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An Interesting Take on Women & Shooting

I don’t really know how to describe this piece in a British magazine about a woman who gives shooting a try. I suspect my questions are more directly related to cultural clashes than anything. It’s obvious that in light of current laws, our shooting culture is radically different than that of Great Britain. So there’s the element of knowing she’s probably not trying shooting sports that would really catch her fancy, but there’s also more of an economic disparity in the shooting culture.

I don’t know, it’s just interesting.

The before perspective:

When I was asked recently whether I wanted to go shooting, I felt torn. It’s clearly very fashionable at the moment, as Charles Moore’s story about Cherie Blair and Lord Mandelson at the Rothschilds shows. But shooting is unutterably bloody, if you’re a woman.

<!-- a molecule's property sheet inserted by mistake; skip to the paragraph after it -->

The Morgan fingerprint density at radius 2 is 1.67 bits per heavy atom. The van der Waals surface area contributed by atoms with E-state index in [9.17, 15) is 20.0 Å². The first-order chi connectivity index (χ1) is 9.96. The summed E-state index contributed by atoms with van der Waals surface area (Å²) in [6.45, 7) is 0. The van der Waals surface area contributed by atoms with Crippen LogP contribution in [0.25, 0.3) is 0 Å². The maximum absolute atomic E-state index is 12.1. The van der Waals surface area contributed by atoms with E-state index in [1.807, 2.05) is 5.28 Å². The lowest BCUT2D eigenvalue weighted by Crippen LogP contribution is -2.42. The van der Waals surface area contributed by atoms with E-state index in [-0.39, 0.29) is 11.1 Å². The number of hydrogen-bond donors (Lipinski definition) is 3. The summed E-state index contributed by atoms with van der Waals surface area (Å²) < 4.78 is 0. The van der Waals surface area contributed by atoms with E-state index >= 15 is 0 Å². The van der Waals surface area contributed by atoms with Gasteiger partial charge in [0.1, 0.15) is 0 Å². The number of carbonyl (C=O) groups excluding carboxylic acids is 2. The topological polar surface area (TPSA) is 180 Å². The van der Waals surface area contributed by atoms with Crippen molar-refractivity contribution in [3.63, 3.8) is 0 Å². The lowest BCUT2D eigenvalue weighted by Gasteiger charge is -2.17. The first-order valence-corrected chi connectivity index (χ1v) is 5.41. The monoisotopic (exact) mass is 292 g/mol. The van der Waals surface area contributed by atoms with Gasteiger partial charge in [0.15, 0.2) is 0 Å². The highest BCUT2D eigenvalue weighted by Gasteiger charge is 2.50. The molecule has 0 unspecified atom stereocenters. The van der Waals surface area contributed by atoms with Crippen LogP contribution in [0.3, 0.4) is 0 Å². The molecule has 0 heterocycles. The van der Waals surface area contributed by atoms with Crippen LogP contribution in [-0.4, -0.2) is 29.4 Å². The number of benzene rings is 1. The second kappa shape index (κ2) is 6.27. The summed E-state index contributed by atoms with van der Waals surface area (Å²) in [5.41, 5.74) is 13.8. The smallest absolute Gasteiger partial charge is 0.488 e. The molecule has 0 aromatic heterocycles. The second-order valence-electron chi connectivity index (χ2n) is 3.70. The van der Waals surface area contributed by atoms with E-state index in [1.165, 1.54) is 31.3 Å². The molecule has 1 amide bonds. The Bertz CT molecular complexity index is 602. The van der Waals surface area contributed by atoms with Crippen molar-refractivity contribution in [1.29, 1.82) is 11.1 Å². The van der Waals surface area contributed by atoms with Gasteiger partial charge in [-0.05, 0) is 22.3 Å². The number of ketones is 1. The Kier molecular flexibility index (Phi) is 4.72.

It starts with a long drive to a big house, encumbered by a vast array of boots, hats, gloves, jackets and thermal underwear, as well as sparkly evening outfits. You spend the night carousing, and in the morning the men – henceforth to be referred to only as ‘guns’ – wake early and pad about in heavy, Scott-of-the-Antarctic tweeds that smell of gun oil, reeking breeks, and long, gartered woollen socks in amusing colours.

A massive cooked breakfast is underway.

The guns’ gossipy wives are wearing tight cashmere sweaters and showing off their bottoms in Austrian leather britches, and reading Richard Kay in the Daily Mail.